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The first movement of the B flat minor Sonata is for me something mighty - like a sculpture in rock. It can only be compared perhaps with the first movement of Beethoven's Fifth Symphony. This section of Chopin's work is-to my mind - on a par with the loftiest heights reached by such composers as Beethoven.

Chopin's sonatas occupy an exceptional place in the history of nineteenth-century music, alongside the most magnificent works of Beethoven, Schubert, Liszt and Brahms. Chopin composed four sonatas, given below in the order they were written:

As can be seen from this list, Chopin's sonatas constitute a uniform phenomenon with regard to neither the period they were written and published nor even their forces (three piano sonatas, one for piano and cello). Besides the very early Sonata in C minor, Op. 4, we have here the Sonata in G minor, Op. 65 - the very last work in the composer's oeuvre. In this respect, commentators stress the uneven value of the sonatas: the exceptional genius of the sonatas in B flat minor and B minor, the remarkable place of the G minor Sonata as the last work opused by Chopin and announcing a new style, and finally the student-piece character of the C minor.

In spite of this variety, the four works also have one feature in common: they are all rooted in the classical tradition of the sonata as a cyclical work (in four movements, like many of Beethoven's piano sonatas). Chopin succeeded in filling this classical framework with content that was entirely new, creating masterpieces of the Romantic sonata.

The Sonata in C minor, Op. 4 dates from the period of Chopin's composition studies at the High School of Music in Warsaw under Józef Elsner, to whom it was dedicated. This youthful work, not devoid of traits of the "school composition", cannot be compared to Chopin's mature works, and it is performed extremely rarely. Admirers of Chopin's music discover here with surprise the minuet in movement II, so very untypical of the composer of the ballades and mazurkas, and also the unusual 5/4 time in movement III (Larghetto).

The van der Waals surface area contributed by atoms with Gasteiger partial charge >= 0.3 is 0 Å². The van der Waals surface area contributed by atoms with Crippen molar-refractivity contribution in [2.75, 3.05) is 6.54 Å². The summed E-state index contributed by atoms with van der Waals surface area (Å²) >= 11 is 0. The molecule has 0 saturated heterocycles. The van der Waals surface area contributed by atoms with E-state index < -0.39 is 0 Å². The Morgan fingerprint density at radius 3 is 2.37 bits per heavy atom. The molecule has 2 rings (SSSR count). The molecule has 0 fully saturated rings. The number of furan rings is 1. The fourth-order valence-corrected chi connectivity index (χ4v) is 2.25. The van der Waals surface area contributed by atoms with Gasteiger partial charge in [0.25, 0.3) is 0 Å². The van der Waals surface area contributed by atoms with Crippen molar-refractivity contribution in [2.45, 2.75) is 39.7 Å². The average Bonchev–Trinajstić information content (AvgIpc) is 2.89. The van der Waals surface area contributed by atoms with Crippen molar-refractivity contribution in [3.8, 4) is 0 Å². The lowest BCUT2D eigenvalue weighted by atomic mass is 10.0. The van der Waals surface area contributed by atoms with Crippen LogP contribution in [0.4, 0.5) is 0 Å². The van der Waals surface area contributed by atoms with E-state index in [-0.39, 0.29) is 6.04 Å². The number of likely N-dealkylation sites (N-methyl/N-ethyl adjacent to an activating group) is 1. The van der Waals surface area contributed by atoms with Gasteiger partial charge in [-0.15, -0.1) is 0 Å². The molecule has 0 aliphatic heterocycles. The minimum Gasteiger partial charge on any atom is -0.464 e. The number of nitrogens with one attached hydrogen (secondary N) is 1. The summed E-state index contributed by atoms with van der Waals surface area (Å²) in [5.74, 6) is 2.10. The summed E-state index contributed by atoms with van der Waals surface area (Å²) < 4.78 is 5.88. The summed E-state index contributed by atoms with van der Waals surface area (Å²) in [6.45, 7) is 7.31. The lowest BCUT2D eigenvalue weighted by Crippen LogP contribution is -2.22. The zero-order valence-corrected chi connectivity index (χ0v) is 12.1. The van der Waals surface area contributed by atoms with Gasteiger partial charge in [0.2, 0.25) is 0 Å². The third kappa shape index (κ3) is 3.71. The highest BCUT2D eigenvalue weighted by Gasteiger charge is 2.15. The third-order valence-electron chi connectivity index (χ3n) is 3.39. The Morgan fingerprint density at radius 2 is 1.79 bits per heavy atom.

Not until some ten years later, soon after his return from Majorca, did Chopin compose the B flat minor Sonata, Op. 35, one of his most outstanding works. As we know, he first wrote the famous Funeral March, which determined the expression of the whole composition. The B flat minor Sonata is often compared to a great drama, leading up to the tragic dénouement in the Funeral March (movement III), followed only by a "brief little finale" (Chopin). The force of expression of the movements/acts of this drama, or rather tragedy, is titanic. The tempestuous first movement Grave-Doppio movimento (with the marked conflict between the two themes and the thrilling development) is followed by a Scherzo, which takes the drama forward, leading into the Funeral March. Then there is the short, enigmatic epilogue (Presto).

The Sonata in B minor, Op. 58 is another masterpiecea synthesis of the late period in Chopin's oeuvre. How different it is from its predecessor. More epic than dramatic, full of reflection and intellectual distance, leading to the affirmation of the world in the fourth movement finale. We hear echoes of other genres: movement II is a cheery Scherzo, the next (Largo) appears to be a nocturne written into a sonata. For some, this is the greatest, most profound of Chopin's works.

The Sonata in G minor for piano and cello, Op. 65 is the latest of the sonatas and indeed Chopin's "final opus". This expansive work comprises four movements, linked to one another motivically. The exceptional value of this work lies in the clear evidence of Chopin's search for a new creative path, a new style, which unfortunately the composer was not fated to develop.

Artur Bielecki